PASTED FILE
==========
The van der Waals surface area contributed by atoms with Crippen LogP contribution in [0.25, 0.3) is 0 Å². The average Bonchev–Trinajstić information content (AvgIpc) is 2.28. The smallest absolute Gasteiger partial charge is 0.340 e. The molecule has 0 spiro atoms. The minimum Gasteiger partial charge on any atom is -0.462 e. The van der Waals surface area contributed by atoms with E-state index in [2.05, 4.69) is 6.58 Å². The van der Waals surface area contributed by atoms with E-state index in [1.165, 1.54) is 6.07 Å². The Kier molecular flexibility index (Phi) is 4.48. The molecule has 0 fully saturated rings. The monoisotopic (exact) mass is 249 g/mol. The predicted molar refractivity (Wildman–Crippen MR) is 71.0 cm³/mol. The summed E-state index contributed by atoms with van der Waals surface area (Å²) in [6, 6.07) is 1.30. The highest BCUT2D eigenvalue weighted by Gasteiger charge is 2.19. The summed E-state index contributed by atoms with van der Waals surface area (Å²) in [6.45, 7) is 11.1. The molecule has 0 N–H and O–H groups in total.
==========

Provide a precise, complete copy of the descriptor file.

The van der Waals surface area contributed by atoms with Crippen LogP contribution in [0.25, 0.3) is 0 Å². The average Bonchev–Trinajstić information content (AvgIpc) is 2.28. The smallest absolute Gasteiger partial charge is 0.340 e. The molecule has 0 spiro atoms. The minimum Gasteiger partial charge on any atom is -0.462 e. The van der Waals surface area contributed by atoms with E-state index in [2.05, 4.69) is 6.58 Å². The van der Waals surface area contributed by atoms with E-state index in [1.165, 1.54) is 6.07 Å². The Kier molecular flexibility index (Phi) is 4.48. The molecule has 0 fully saturated rings. The monoisotopic (exact) mass is 249 g/mol. The predicted molar refractivity (Wildman–Crippen MR) is 71.0 cm³/mol. The summed E-state index contributed by atoms with van der Waals surface area (Å²) in [6, 6.07) is 1.30. The highest BCUT2D eigenvalue weighted by Gasteiger charge is 2.19. The summed E-state index contributed by atoms with van der Waals surface area (Å²) in [6.45, 7) is 11.1. The molecule has 0 N–H and O–H groups in total.